The state's new effort to define remote work rules for state employees is a welcome step in the right direction.
When the pandemic started, many state employees started working from home. On May 17 of this year, Gov. Mike Parson ordered state employees to return to work in person.
We argued in this forum at the time that it wasn't offering much flexibility at a time when flexibility might be in the best interest of both state government and its workforce.
The state's push to have standardized guidelines for remote work seems to signal that, at least in some situations, it's beneficial for employees to work from home.
Some agencies have already submitted their "distributive work" plans, as they are called, to the governor's office for review.
As we recently reported, distributive work refers to employees working outside a department's usual office setting, including temporary or permanent work from home.
The Office of Administration said about one in five state employees has been infected with COVID-19. So it makes sense from a health standpoint to consider employees that would be suited to work at home.
These days, it's technologically possible for many people to work from home.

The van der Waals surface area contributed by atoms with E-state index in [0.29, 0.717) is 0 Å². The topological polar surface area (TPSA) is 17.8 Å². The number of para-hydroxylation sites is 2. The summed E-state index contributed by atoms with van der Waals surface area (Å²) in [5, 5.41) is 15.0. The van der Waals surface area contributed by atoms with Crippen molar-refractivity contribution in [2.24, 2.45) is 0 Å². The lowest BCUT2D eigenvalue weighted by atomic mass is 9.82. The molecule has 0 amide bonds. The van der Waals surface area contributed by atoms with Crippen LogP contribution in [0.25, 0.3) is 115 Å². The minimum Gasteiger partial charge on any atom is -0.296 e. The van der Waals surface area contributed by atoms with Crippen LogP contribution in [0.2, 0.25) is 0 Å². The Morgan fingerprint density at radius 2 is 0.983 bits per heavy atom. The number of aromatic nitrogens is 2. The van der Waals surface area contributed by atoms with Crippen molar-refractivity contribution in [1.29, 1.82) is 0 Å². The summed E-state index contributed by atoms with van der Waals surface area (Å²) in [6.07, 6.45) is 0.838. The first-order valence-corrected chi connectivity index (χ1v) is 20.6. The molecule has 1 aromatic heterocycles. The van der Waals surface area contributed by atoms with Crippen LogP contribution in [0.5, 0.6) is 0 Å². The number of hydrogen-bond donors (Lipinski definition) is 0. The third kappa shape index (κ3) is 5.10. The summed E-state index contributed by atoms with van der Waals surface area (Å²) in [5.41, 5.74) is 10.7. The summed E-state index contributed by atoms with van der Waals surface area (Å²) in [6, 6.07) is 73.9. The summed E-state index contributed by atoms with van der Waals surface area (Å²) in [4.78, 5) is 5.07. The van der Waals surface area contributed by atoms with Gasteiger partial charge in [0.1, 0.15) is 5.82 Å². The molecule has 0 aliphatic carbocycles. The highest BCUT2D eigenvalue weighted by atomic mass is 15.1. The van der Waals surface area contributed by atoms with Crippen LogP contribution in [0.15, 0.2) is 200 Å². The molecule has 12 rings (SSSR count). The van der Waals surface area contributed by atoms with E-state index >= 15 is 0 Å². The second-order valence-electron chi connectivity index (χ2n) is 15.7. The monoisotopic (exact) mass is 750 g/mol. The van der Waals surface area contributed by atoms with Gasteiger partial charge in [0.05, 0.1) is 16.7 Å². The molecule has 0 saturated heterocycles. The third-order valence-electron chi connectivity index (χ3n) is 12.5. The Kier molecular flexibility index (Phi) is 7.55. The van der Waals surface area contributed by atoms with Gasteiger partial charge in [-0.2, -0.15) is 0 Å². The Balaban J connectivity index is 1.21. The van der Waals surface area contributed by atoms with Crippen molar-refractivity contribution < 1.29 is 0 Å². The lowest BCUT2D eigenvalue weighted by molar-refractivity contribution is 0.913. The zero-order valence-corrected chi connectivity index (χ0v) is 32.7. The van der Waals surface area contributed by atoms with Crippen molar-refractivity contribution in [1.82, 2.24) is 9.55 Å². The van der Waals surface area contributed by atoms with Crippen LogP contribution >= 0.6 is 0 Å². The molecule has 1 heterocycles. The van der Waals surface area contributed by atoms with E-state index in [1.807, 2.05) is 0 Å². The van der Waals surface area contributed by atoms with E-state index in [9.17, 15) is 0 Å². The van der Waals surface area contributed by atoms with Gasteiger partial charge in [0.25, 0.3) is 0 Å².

For employers such as the state, it's just a matter of identifying these employees/positions, determining guidelines and ensure productivity and performance objectives remain high.
A move to more at-home workers could save the state potentially millions of dollars in office space, while possibly giving its employees some flexibility in hours that would let them handle child-care and other issues.
That, in turn, could make the state a more appealing place to work, drawing more applicants for positions.
Major companies such as Facebook and Twitter have signaled that they are moving to more of a remote workforce.
Not all state positions, of course, are suitable for remote work. But the state is wise to implement a plan to determine guidelines for the positions/employees suitable for working from home.